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Has the Relationship Among Money Supply, Inflation, and Exchange Rates Broken Down Forever?

By Frances Coppola

“Inflation is always and everywhere a monetary phenomenon,” the economist Milton Friedman so famously said. True to Friedman’s doctrine, the Federal Reserve’s approach to controlling inflation involves adjusting the money supply to maintain inflation at or near its target of 2 percent per year, which Fed Chairman Jerome Powell dubbed “pi-star” (π*).1 But since the Great Recession, the relationship between money supply and inflation appears to have broken down. The Fed put an additional $4.2 trillion into the economy but inflation has been persistently below pi-star. In the “new normal” world, is deflation, not inflation, the principal risk facing the U.S. economy? And if so, what does this mean for the dollar’s exchange rate?

The Quantity Theory of Money


One equation the Fed uses to help it make monetary policy decisions is the Quantity Theory of Money. It’s written mathematically as “MV = PY,” where M is the quantity of money in circulation; V is the velocity, or speed, at which that money changes hands; P is the general price level; and Y is economic output (GDP). V has until recently been assumed to be constant.


If P is rising faster than 2 percent per annum, this can mean there is too much money in the economy for the level of economic output—colloquially, there is “too much money chasing too few goods.” So, the Fed reduces M in order to bring down inflation. But what exactly is M, and how can the Fed adjust it?


The money, M, that circulates in the economy is mostly created by banks when they lend, not by the Fed. So, to maintain inflation close to pi-star, the Fed influences the rate at which banks create money by controlling the Federal Funds Rate, which is the rate at which banks lend reserves to each other. The idea is that if banks have to pay more to obtain reserves to fund their lending, they will raise interest rates on loans to customers. This will dampen demand for loans and hence reduce the quantity of new money being created. If less money is created, then as long as GDP growth holds up, inflation is likely to fall.


To raise the Federal Funds Rate, the Fed sells securities for dollars, thus withdrawing dollars from circulation. To reduce it, the Fed buys securities for newly-created dollars, thus increasing dollars in circulation. These actions are known as “Open Market Operations.”


Since dollar markets are international, the Fed’s Open Market Operations also influence the dollar exchange rate. Increasing the Federal Funds Rate tends to raise the dollar exchange rate; reducing the Federal Funds Rate tends to lower it.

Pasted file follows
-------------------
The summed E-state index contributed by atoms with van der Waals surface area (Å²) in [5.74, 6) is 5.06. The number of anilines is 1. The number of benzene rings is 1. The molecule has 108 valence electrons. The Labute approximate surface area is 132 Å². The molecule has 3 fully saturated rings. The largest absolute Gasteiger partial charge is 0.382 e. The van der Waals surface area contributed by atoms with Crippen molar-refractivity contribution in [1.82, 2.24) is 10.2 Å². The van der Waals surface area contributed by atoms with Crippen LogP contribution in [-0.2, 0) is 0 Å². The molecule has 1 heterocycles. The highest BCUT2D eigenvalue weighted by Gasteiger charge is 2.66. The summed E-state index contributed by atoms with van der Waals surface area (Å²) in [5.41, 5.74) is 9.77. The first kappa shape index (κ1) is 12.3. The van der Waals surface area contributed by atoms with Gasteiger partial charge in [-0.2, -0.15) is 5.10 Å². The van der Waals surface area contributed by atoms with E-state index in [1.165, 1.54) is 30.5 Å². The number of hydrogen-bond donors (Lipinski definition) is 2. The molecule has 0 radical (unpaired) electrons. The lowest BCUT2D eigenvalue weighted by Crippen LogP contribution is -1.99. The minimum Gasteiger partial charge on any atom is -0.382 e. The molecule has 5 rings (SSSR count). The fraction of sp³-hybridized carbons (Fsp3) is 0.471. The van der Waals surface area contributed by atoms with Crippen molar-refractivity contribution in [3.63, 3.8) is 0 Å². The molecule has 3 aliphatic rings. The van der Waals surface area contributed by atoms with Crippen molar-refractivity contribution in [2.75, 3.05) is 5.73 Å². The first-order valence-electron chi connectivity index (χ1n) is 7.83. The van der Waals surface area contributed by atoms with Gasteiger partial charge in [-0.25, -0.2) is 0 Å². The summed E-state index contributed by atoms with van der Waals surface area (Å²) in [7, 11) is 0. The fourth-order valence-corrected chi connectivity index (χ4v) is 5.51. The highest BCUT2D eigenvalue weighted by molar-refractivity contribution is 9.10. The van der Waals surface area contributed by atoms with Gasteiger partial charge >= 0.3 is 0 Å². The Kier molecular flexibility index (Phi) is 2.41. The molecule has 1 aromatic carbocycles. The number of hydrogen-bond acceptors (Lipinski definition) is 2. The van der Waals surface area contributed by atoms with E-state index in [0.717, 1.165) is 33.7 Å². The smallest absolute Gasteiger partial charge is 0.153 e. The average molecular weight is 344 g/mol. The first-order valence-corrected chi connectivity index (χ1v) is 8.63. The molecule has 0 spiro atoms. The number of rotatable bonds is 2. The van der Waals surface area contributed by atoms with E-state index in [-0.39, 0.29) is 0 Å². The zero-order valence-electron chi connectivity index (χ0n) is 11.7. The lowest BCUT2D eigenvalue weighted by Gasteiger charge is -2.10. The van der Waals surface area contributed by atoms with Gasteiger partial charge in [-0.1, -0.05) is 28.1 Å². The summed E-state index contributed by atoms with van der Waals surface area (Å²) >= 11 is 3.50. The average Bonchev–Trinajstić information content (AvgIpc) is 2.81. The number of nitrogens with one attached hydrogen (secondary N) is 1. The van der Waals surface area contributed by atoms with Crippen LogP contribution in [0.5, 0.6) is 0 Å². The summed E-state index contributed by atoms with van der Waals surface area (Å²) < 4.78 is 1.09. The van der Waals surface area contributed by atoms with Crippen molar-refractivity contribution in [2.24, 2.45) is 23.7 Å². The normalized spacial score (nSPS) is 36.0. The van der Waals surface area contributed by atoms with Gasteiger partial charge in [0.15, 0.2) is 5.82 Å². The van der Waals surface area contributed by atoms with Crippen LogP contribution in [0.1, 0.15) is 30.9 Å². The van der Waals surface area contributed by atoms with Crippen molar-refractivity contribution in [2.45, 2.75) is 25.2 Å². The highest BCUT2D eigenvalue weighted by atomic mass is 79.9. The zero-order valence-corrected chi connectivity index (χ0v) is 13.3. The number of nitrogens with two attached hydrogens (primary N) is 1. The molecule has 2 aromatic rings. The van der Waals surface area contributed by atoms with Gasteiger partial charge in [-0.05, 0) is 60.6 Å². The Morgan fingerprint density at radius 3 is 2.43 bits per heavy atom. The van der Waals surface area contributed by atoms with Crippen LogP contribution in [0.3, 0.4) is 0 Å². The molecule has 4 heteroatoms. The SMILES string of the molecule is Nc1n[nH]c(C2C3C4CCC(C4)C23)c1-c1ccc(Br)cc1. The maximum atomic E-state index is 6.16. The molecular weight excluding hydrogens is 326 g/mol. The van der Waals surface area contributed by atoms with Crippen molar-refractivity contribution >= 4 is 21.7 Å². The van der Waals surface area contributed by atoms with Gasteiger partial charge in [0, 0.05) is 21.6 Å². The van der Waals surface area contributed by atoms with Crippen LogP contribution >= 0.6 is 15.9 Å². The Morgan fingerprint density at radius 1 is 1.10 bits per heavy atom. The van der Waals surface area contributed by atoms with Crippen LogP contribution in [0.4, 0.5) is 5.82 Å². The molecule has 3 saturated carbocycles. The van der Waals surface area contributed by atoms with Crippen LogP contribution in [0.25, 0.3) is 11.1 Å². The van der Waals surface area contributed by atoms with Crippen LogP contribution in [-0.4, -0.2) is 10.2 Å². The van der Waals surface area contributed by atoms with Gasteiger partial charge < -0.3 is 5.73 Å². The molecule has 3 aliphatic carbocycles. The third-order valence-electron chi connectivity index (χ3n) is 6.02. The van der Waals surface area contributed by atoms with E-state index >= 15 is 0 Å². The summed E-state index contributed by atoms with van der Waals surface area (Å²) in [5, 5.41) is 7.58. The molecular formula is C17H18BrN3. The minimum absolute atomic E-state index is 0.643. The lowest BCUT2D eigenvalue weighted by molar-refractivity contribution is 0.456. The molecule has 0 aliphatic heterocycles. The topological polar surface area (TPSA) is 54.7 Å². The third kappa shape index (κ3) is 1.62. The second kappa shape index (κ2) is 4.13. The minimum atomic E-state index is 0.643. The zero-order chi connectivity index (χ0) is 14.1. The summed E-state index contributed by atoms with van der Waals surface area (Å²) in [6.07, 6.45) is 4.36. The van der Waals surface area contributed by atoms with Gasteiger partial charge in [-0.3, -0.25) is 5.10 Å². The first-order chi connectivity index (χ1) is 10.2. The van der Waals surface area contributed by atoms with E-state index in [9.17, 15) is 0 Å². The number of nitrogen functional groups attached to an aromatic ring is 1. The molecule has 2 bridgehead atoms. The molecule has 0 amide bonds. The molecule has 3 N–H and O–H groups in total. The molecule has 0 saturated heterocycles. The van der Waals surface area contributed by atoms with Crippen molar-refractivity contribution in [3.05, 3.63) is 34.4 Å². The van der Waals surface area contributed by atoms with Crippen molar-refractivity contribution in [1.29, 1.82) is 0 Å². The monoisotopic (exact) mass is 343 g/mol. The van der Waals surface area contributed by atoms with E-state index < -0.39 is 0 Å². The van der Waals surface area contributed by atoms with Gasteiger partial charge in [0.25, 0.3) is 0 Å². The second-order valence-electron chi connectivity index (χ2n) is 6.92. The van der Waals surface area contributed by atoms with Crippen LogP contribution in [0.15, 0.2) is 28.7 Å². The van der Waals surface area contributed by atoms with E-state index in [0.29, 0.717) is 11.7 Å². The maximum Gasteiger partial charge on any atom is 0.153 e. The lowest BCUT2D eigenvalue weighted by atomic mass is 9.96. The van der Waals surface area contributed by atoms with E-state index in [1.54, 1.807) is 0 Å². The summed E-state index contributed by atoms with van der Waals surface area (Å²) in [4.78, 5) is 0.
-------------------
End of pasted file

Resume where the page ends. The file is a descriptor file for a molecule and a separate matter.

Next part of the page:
Where Has All the Inflation Gone?


Quantitative Easing (QE), also known as “Large-Scale Asset Purchases” (LSAPs), can be regarded as very large-scale Open Market Operations. Between 2008-2014, the Fed put $4.2 trillion of new money into the U.S economy by buying U.S. Treasury bonds and agency mortgage-backed securities from banks and investors.


Many people, including economists at the Fed, expected this enormous infusion of money to create inflation. Some even thought it would cause hyperinflation and the collapse of the dollar. But QE did not create hyperinflation, or even much in the way of any inflation. Despite three rounds of QE since the Great Recession, the Fed has struggled to raise inflation to its 2 percent target. And although the dollar’s exchange rate fell a bit when QE started, and did not start to rise until the Fed announced the end of QE in December 2013, the dollar did not collapse.


The Fed is not the only central bank that has struggled to raise inflation despite creating huge amounts of new money with QE. The European Central Bank (ECB) and the Bank of Japan have also been unable to raise inflation to target. The Bank of England exceeded its inflation target during its second round of QE, but this was largely due to oil price rises: core inflation, which excludes volatile items such as oil, remained subdued. Like the Fed, these central banks found that QE depressed their currency exchange rates but did not cause currency collapse. It now seems clear that QE does not significantly raise inflation and only has a limited effect on exchange rates.


How Misunderstanding Bank Lending Affected the Quantity Theory of Money


The Quantity Theory of Money dates from the 1960s, when money moved around the economy mainly in the form of cash and checks. The speed at which money moved around the economy, V, could safely be assumed to be constant. But technological advances have made it much easier to move money around and exchange it for goods and services—and when money moves easily, it is much more prone to run. Data from the Fed’s statistical service, FRED, shows that V has become significantly more volatile since the 1960s.2